Some of the first pull-tests were directly - the stronger pulling was over my balanced stake + a bit of calculating.

    I did actually measure smallest pull- force at idle = 700 rpm - only 14 kilograms
    Increasing gradually to 1900 RPM and measuring 78 kilograms

    My measurements were not very precise, but shows clearly that the pulling power (bollard pull) is far less than I did expect.
    The bollard pull was also far less than calculations and thumbrules from calculating on ships bollard pull.

    My primitive testing shows clearly, that if I buy a cheap scale going to 200 kilograms, i could make these bollard pull measurements quite precise and easy another day.

    In short:
    I realise that it is not possible to calculate these things realistically.
    I now know the pulling force goes from 14 kg to APPROXIMATELY 100-120 kg at the most.
    I realise it could be measured vith a scale going to 200 kg

    In general - im very surprised that the forces are so modest.
    [​IMG]
    The pict shows force left in Kg - and RPM at bottom.
     
  7. BlueBell
    Joined: May 2017
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    Location: Victoria BC Canada

    BlueBell Ahhhhh...

    Well, you wont pull the two plow anchors or Rocna out of mud,
    but you'll pull that ugly, black thing out easily.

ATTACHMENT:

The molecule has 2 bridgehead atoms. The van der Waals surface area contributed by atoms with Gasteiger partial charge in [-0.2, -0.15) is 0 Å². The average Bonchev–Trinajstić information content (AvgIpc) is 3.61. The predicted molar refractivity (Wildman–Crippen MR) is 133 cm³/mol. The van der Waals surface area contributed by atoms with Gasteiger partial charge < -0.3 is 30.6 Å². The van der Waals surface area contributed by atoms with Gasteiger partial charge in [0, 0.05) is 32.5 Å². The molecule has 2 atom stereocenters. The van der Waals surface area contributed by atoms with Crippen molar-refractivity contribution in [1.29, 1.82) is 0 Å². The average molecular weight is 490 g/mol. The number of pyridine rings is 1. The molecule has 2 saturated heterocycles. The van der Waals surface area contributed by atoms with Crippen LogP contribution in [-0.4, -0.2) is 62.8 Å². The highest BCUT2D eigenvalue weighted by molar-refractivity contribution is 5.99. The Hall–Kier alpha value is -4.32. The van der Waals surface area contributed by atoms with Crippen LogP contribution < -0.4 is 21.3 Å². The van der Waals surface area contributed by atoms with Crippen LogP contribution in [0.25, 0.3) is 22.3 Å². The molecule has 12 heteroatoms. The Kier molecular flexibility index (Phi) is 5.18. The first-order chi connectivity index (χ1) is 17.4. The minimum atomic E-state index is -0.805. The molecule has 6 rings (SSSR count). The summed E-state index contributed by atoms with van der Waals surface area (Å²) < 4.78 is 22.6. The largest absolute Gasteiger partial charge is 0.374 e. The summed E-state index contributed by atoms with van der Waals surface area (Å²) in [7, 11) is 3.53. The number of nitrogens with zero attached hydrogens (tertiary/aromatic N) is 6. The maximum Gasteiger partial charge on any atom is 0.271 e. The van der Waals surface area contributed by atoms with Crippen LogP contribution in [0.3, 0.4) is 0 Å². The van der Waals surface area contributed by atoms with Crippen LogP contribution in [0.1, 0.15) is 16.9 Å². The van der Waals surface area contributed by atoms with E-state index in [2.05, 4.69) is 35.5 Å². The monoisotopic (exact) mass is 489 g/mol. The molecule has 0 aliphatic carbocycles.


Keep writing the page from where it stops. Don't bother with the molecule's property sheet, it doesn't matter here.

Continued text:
8. Anders Skole Overgaard
    Joined: Sep 2018
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    Location: Copenhagen

    Anders Skole Overgaard Junior Member

    Hello Blue Bell

    I can tell you, that in mud these anchors hold only 10-14 kg = the Delta and the Rocna. Both of these slip slow and steady in mud. Mud from rotten seaweed that was.
    Even when my boat is only pulling astern with 700 rpm, these two anchors slip in that mud.

    In mud the "Ugly black thing" ( I suppose that you think of the Sea Grip = a Swedish anchor design) is supposed to hold very good, as well as the Bulldog 8 should hold very good i mud, when the flukes are in the biggest angle ( 45 degrees) ------ but this I have not tested yet.

    Also I have made strongest possible pull with the Rocna and the Delta sitting in hard sand , and then they hold as much as my boat can pull.